Ivan Turgenev Long Fiction Analysis
The idealistic generation of the 1830’s and 1840’s, the so-called superfluous men and victims of the Russia of Nicholas I, comes to the fore in Ivan Turgenev’s first novel, Rudin. It is a philosophically articulate generation, little given to action.
Dmitri Rudin fascinates and charms the household of Daria Mikhailovna Lasunskaia with his poetic linguistic abilities and his brilliant capacity for discussion drawing on keen aphorisms and on German Transcendentalists (including Georg Wilhelm Friedrich Hegel), so that instead of staying overnight, he remains for several months. In time, he declares his love for the young Natasha, yet, as the vainglorious human figure he is (something her “lioness” mother and patroness of the arts comes to discern), he withdraws spinelessly, though aware that his love is returned, when he learns of Lasunskaia’s opposition. He departs, leaving Natasha hurt.
The story is told by his friend Leznev, not always sympathetically, and it is probable that Turgenev originally wanted to satirize the budding anarchist Bakunin (the novel’s original, satiric title was “The Genius”). As such, Rudin would have emerged not as a superfluous man but simply as an unsavory boaster. Events in Russia changed quickly, however: Bakunin’s arrest, the death of the admired historian Granovsky, who liked the rebel, and other circumstances invited an “Epilogue” (1855-1856) and finally a last paragraph (1860). Here Rudin dies in the Paris barricades of 1848 in a kind of hero’s apologia, in which, from a vain failure, he becomes a tragic failure, a true superfluous man, full of remorse over his treatment of Natasha and conscious that he is “sacrificing [himself] for some nonsense in which [he does not] believe.” Now the Russian radicals protested (again the events were changing) against what they believed was an ideological acquiescence to older values. This was a typical Turgenevian situation: the incarnation of a problem in a hero by the writer and the argumentative reaction to it by society.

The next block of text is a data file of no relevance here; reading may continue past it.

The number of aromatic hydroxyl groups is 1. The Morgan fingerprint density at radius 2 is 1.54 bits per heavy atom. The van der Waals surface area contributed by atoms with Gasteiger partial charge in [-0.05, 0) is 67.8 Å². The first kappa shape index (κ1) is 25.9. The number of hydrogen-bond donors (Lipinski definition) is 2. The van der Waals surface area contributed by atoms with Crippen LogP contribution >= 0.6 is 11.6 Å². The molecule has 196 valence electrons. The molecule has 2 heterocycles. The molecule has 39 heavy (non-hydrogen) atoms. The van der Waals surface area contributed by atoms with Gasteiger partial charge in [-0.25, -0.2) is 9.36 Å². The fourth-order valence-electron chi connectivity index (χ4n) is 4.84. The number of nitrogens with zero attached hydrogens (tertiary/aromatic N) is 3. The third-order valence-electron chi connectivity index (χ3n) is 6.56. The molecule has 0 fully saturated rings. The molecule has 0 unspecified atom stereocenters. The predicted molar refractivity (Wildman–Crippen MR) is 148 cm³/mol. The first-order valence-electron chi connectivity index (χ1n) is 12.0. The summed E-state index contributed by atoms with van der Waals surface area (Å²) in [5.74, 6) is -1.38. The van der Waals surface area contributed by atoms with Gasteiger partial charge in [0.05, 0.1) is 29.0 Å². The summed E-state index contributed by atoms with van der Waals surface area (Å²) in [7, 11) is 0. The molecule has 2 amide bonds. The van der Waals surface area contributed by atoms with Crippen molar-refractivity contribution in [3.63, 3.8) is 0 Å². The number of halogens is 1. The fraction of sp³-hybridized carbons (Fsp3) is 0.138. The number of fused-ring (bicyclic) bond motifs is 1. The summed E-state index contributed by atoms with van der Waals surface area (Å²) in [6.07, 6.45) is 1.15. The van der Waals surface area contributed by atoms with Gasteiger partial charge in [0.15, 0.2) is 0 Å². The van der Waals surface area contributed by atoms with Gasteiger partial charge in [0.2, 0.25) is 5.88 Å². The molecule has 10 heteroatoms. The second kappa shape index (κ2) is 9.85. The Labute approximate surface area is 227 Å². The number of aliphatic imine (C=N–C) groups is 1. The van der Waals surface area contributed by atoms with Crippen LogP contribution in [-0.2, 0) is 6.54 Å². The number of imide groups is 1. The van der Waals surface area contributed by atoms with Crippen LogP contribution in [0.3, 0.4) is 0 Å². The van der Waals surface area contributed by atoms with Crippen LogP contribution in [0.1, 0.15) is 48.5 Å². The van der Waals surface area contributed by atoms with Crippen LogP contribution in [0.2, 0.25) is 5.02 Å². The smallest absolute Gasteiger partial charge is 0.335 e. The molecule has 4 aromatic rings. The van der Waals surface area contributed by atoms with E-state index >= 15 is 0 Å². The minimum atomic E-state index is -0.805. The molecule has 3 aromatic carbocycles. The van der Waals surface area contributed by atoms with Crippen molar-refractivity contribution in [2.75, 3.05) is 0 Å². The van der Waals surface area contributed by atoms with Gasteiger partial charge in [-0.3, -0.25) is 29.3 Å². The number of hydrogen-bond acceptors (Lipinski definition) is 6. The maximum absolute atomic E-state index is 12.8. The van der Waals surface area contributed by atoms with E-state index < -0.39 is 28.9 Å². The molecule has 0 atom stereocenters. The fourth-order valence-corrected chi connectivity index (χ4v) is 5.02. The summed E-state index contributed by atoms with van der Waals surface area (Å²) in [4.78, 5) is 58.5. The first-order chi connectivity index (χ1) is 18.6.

A House of Gentlefolk
One answer to the plight of the superfluous man is the return to the soil, to the Russian homeland, “tilling it the best way one can,” a task that can be accomplished with a deep sense of religion. A House of Gentlefolk, published in 1859—a Slavophile novel that was enormously well received and stirred no polemics—provides this answer. The European-educated nobleman Fedor Ivanovich Lavretsky has remained spiritually Russian and returns to his homeland from Paris when his frivolous wife, Varvara Pavlovna Korobine, beguiled by the delights of the French capital, is unfaithful to him. His goal is to organize his lands with humility, seeing to the well-being of the serfs. He comes across a distant cousin, the serious, religious, and dutiful Liza Kalitina, one of Turgenev’s most idealized portrayals—recalling Pushkin’s Tatyana in Evgeny Onegin (1825-1832, 1833; Eugene Onegin, 1881)—of Russian womanhood. Although the shadow of Varvara cannot be dispelled, they fall in love. The impossible union appears briefly possible when a newspaper account reports Lavretsky’s wife’s death; the story is incorrect, however, and Varvara appears at his home in Russia, only to leave the country estate and move on to the social pleasures of St. Petersburg, where she acquires a new lover. Lavretsky becomes a model landlord, and Liza retires to a convent.